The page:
“Wabi sabi is a beautiful Japanese concept that has no direct translation in English. Both an aesthetic and a worldview, it connotes a way of living that finds beauty in imperfection and accepts the natural cycle of growth and decay” writes Maria Popova of Brain Pickings while introducing a picture-book of the same title by Mark Reibstein, illustrated by Ed Young. Leonard Koren, author of Wabi-Sabi for Artists, Designers, Poets and Philosophers, a classic originally published in 1994, defines it as follows in its introduction: “Wabi sabi is a beauty of things imperfect, impermanent, and incomplete. It is a beauty of things modest and humble. It is a beauty of things unconventional.”.
“Wabi sabi finds beauty in imperfection and profundity in nature, accepting the cycle of growth, decay and death. It’s slow and uncluttered, and regards authenticity above all. …Minimalist wabi sabi respects age and celebrates humans over invulnerable machines. It finds beauty in cracks and crevices and all the marks that time, weather and use leave behind. It reminds us that we are transient beings - that our bodies and the material world around us are in the process of returning to the dust from which they came. Through wabi sabi, we learn to embrace both the glory and the impersonal sadness of liver spots, rust and frayed edges, and the march of time they represent” very eloquently writes natural health and lifestyle expert Robyn Griggs Lawrence, author of the Wabi Sabi House.
To give a quick historical background: “Wabi sabi’s origins are in ancient Chinese ways of understanding and living, known as Taoism and Zen Buddhism, but wabi sabi began to shape Japanese culture when the Zen priest Murata Shuko of Nara (1423–1502) changed the tea ceremony. He discarded the fancy gold, jade, and porcelain of the popular Chinese tea service, and simple, rough, wooden and clay instruments. About a hundred years later, the famous tea master Sen no Rikyu of Kyoto (1522–1591) brought wabi sabi into the homes of the powerful. He constructed a teahouse with a door so low that even the emperor would have to bow in order to enter, reminding everyone of the importance of humility before tradition, mystery, and spirit'“~Reibstein in Wabi Sabi.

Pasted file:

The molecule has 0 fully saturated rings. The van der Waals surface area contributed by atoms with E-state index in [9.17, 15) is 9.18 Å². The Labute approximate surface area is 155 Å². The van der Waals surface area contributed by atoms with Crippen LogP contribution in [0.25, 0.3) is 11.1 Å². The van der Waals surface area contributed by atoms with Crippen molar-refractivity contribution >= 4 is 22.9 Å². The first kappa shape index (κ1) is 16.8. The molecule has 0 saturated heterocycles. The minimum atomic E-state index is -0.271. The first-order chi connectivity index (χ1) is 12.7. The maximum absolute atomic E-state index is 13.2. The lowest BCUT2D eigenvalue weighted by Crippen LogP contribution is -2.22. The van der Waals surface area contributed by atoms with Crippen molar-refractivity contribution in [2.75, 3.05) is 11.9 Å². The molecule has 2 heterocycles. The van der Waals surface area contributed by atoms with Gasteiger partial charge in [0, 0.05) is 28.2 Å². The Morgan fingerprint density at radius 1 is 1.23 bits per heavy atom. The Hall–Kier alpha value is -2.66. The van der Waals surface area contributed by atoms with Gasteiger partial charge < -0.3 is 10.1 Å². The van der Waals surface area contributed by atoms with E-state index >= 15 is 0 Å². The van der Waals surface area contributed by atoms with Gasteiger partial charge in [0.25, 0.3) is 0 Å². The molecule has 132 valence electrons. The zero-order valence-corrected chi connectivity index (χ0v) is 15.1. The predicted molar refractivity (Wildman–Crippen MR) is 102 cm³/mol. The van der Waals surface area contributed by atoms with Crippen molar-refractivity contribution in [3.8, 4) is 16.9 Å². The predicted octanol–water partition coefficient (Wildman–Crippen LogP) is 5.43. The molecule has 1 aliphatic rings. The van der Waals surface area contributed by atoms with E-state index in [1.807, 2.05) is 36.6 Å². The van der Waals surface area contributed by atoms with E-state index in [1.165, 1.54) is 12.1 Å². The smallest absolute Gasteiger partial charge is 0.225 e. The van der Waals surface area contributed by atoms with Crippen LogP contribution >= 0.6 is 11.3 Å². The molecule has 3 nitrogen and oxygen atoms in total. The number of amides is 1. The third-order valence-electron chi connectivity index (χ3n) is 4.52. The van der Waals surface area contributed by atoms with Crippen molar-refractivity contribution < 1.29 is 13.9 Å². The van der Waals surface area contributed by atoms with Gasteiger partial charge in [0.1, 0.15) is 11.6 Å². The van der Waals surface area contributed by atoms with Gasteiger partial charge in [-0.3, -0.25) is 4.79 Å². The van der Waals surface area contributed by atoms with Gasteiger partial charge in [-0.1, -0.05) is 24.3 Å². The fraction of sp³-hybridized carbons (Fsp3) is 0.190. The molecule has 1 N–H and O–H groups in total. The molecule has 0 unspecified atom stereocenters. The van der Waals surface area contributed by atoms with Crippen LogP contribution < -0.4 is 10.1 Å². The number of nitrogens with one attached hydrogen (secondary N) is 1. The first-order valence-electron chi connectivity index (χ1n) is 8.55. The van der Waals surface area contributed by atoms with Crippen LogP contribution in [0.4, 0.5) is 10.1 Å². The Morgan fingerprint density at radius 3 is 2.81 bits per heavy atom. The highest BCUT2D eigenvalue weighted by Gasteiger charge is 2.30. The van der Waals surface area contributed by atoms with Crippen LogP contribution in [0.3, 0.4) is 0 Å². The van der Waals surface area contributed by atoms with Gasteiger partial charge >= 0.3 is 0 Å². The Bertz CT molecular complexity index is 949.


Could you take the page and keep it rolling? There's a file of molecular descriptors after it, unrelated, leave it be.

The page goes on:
So, the philosophy of wabi sabi is about appreciating flaws, whether in ourselves, in an object, another person, a relationship or a career. From this perspective, everything becomes perfect as it is. There is an acceptance of your imperfect self, your imperfect life, your imperfect job and imperfect relationships. Beth Kempton, author of Wabi Sabi- Japanese Wisdom for a Perfectly Imperfect Life, writes” “Put simply, wabi sabi gives you permission to be yourself. It encourages you to do your best but not make yourself ill in pursuit of an unattainable goal of perfection. It gently motions you to relax, slow down, and enjoy your life. And it shows that beauty can be found in the most unlikely places, making every day a doorway to delight.”
So, I want to invite you into a practice of cultivating wabi sabi with the intent to develop additional capacity for self-love and self-acceptance. And I want you to take this practice into nature. As Robyn Griggs Lawrence’s definition explains, wabi sabi is amply present in nature. By observing nature, we can recognize, embrace and cultivate wabi sabi in ourselves and in our daily life so that we can in turn love others and their imperfections. As Thich Nhat Hanh said: “Loving oneself is the foundation for loving another person.”